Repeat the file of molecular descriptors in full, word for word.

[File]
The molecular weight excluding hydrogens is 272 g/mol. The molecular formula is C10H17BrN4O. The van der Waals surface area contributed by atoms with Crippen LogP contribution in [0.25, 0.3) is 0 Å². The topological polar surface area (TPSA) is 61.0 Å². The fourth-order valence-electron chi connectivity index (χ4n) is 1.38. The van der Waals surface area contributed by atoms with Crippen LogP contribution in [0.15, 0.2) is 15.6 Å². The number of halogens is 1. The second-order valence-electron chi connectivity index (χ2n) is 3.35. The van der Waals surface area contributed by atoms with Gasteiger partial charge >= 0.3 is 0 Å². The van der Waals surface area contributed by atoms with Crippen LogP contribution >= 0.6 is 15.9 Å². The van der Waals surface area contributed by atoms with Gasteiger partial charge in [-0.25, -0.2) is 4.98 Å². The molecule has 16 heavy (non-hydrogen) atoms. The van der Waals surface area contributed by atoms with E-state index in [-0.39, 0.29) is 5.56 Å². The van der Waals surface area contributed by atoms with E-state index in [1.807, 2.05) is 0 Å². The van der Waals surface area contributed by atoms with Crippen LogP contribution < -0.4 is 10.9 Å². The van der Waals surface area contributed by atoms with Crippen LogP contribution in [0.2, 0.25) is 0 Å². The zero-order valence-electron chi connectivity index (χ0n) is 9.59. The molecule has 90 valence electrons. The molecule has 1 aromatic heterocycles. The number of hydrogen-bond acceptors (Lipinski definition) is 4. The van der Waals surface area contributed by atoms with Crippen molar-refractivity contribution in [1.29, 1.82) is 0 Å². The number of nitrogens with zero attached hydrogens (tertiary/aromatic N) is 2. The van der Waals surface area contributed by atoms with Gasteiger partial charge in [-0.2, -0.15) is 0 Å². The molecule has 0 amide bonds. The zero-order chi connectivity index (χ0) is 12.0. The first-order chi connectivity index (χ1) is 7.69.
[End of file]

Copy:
The molecular weight excluding hydrogens is 272 g/mol. The molecular formula is C10H17BrN4O. The van der Waals surface area contributed by atoms with Crippen LogP contribution in [0.25, 0.3) is 0 Å². The topological polar surface area (TPSA) is 61.0 Å². The fourth-order valence-electron chi connectivity index (χ4n) is 1.38. The van der Waals surface area contributed by atoms with Crippen LogP contribution in [0.15, 0.2) is 15.6 Å². The number of halogens is 1. The second-order valence-electron chi connectivity index (χ2n) is 3.35. The van der Waals surface area contributed by atoms with Gasteiger partial charge >= 0.3 is 0 Å². The van der Waals surface area contributed by atoms with Crippen LogP contribution >= 0.6 is 15.9 Å². The van der Waals surface area contributed by atoms with Gasteiger partial charge in [-0.25, -0.2) is 4.98 Å². The molecule has 16 heavy (non-hydrogen) atoms. The van der Waals surface area contributed by atoms with E-state index in [-0.39, 0.29) is 5.56 Å². The van der Waals surface area contributed by atoms with E-state index in [1.807, 2.05) is 0 Å². The van der Waals surface area contributed by atoms with Crippen LogP contribution < -0.4 is 10.9 Å². The van der Waals surface area contributed by atoms with Crippen LogP contribution in [0.2, 0.25) is 0 Å². The zero-order valence-electron chi connectivity index (χ0n) is 9.59. The molecule has 90 valence electrons. The molecule has 1 aromatic heterocycles. The number of hydrogen-bond acceptors (Lipinski definition) is 4. The van der Waals surface area contributed by atoms with Crippen molar-refractivity contribution in [1.29, 1.82) is 0 Å². The number of nitrogens with zero attached hydrogens (tertiary/aromatic N) is 2. The van der Waals surface area contributed by atoms with Gasteiger partial charge in [-0.2, -0.15) is 0 Å². The molecule has 0 amide bonds. The zero-order chi connectivity index (χ0) is 12.0. The first-order chi connectivity index (χ1) is 7.69.